1 Tunngasugit

Dialogue: Welcome

Riita:
Tunngasugit.ᑐᙵᓱᒋᑦ.Welcome.
Taiviti:
Tunngasuppunga.ᑐᙵᓱᑉᐳᖓ. Response to 'Tunngasugit', literally "I feel welcome."
Riita:
Inuktituusuunguvit?ᐃᓄᒃᑎᑑᓲᖑᕕᑦ? Do you speak Inuktitut?
Taiviti:
ii, mikijumik.ᐄ, ᒥᑭᔪᒥᒃ. Yes, a little bit.
Riita:
Riitaujunga. Kinauvit? ᕇᑕᐅᔪᖓ. ᑭᓇᐅᕕᑦ? I'm Riita. What's your name?
Taiviti:
Taivitiujunga.ᑕᐃᕕᑎᐅᔪᖓ. My name is Taiviti.
 

Vocabulary

tunngasugit
welcome
inuktituusuunguviit?
Inuktitut (Do you speak... ?)
ii
yes
mikijumik
little bit (a...)
kinauvit?
What's your name?
...ujunga.
My name is...
kinauva?
What is his / her name?
namimiutauvit?
Where are you from?
Aatuvaa
Ottawa
Iqalummiutaujunga
I'm from Iqaluit.
Aatuvaamiutaujunga
I'm from Ottawa.
namimiutsajauvit?
Where are you originally from?
Iqalummiutsajaujunga
originally from Iqaluit (I am...)
Pannituurmiussajaujunga
originally from Pangnirtung (I am...)
anijuq
leaves; goes out (he/she...)
takujuq
sees (he/she...)
aullaqtuq
departs (he/she...)
titiraqtuq
writes (he...)
nirijunga
eat, I...
nirijutit
eat, you...
nirijuq
eats, she/he...
nirijuguk
eat, we (2)...
nirijugut
eat, we (3+)...
nirijusik
eat, you (2)...
nirijusi
eat, you (3+)...
nirijuuk
eat, they (2)...
nirijut
eat, they (3+)...

Grammar

1 » The Basic Structure of Inuktut

In English, the basic unit of meaning is the word. Each word (generally) expresses a separate idea:

The dog sleeps under the tree.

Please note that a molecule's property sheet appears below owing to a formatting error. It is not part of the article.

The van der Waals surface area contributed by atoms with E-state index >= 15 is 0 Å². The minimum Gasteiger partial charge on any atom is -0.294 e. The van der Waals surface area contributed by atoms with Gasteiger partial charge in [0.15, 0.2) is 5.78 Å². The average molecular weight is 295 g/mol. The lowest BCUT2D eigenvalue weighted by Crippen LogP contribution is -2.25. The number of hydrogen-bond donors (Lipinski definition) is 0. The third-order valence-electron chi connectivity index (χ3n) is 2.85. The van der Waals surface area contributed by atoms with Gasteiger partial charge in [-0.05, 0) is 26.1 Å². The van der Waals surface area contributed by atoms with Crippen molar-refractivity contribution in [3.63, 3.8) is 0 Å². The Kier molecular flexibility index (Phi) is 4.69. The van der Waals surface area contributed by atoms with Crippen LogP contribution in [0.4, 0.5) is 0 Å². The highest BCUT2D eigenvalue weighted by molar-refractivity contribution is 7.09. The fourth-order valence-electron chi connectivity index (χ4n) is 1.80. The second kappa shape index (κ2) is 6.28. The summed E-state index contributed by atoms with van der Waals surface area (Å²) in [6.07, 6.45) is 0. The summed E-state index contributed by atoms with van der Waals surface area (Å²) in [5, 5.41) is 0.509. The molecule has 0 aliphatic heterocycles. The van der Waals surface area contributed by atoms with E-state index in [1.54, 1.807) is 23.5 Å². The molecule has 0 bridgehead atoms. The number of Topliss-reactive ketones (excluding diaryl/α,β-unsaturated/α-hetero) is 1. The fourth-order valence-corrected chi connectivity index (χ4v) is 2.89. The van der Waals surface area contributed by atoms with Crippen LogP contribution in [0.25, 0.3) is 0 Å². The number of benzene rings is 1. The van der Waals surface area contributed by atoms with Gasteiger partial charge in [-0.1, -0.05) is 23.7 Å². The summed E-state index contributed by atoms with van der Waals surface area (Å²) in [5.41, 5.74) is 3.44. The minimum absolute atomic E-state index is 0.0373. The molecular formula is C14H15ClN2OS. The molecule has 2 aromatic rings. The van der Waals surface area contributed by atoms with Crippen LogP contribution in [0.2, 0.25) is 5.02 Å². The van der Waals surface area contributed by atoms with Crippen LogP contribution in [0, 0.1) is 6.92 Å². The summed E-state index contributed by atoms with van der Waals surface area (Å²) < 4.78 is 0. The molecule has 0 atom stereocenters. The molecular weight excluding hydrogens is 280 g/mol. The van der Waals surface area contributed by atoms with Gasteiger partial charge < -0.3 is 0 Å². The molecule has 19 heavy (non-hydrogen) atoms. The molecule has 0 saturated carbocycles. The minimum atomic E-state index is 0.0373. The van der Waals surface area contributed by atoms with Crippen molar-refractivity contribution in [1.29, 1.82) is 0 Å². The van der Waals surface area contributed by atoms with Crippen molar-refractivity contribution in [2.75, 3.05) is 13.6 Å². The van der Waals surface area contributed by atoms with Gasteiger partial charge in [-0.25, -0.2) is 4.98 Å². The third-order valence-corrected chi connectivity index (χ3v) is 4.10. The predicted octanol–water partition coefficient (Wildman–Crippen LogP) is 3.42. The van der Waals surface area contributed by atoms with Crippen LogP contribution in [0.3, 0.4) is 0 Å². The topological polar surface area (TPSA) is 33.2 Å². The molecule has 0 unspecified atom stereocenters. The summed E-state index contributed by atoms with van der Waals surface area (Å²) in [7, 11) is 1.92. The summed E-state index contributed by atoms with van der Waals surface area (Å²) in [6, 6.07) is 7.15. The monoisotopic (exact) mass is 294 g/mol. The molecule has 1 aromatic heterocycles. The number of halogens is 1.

In Inuktut, the basic units of meaning are roots and affixes.

Roots involve basic vocabulary and always appear at the beginning of words in Inuktut. Here are some examples:
niri- to eat
aullaq- to depart; leave town
tupiq tent

Affixes are attached to the end of roots and other affixes. They can never begin a word. Here are three simple affixes:

-tunga I
-tutit you
-tuq she / he / it

 

Roots and affixes cannot be used on their own.  Instead words are built in Inuktut by attaching one or more affixes to a root.  Remember that in most cases, the root is the base of the word and appears at the beginning.

If we add different affixes to the same root, we get different meanings:

aullaqtunga I depart.
aullaqtutit You depart.
aullaqtuq He / she departs.

 

And if we throw in other affixes, we can change the meaning again.  -lauq- is an affix that indicates that something happened in the past:

aullalauqtunga I departed.
aullalauqtutit You departed.
aullalauqtuq He / she departed.
In Inuktut very long words can be put together using many affixes.  We end up with single words that would take an entire sentence to say in English:

qangatasuukkuvimmuuriaqalaaqtunga I’ll have to go to the airport.

 

2 » Subject of the Verb

In Inuktut, we indicate who is performing an action by using an affix that appears (usually) at the very end of a verb:

takujunga
I see.

 

In the above word, taku- describes the action of seeing and the affix –junga describes who is seeing.
By using different affixes, we can talk about different people doing the same action:

nirijunga I eat
nirijutit you eat
nirijuq he / she eats
nirijuguk the two of us eat
nirijugut we (3+) eat
nirijusik you two eat
nirijusi you (3+) eat
nirijuuk the two of them eat
nirijut they (3+) eat

The affixes highlighted above in blue can be added to any root that ends in a vowel.  Remember Inuktut has three vowels i, u and a.

If the root ends in any other letter, we change the j that begins each of these affixes to t:

uqalimaaqtunga siniktuq
I read. he / she sleeps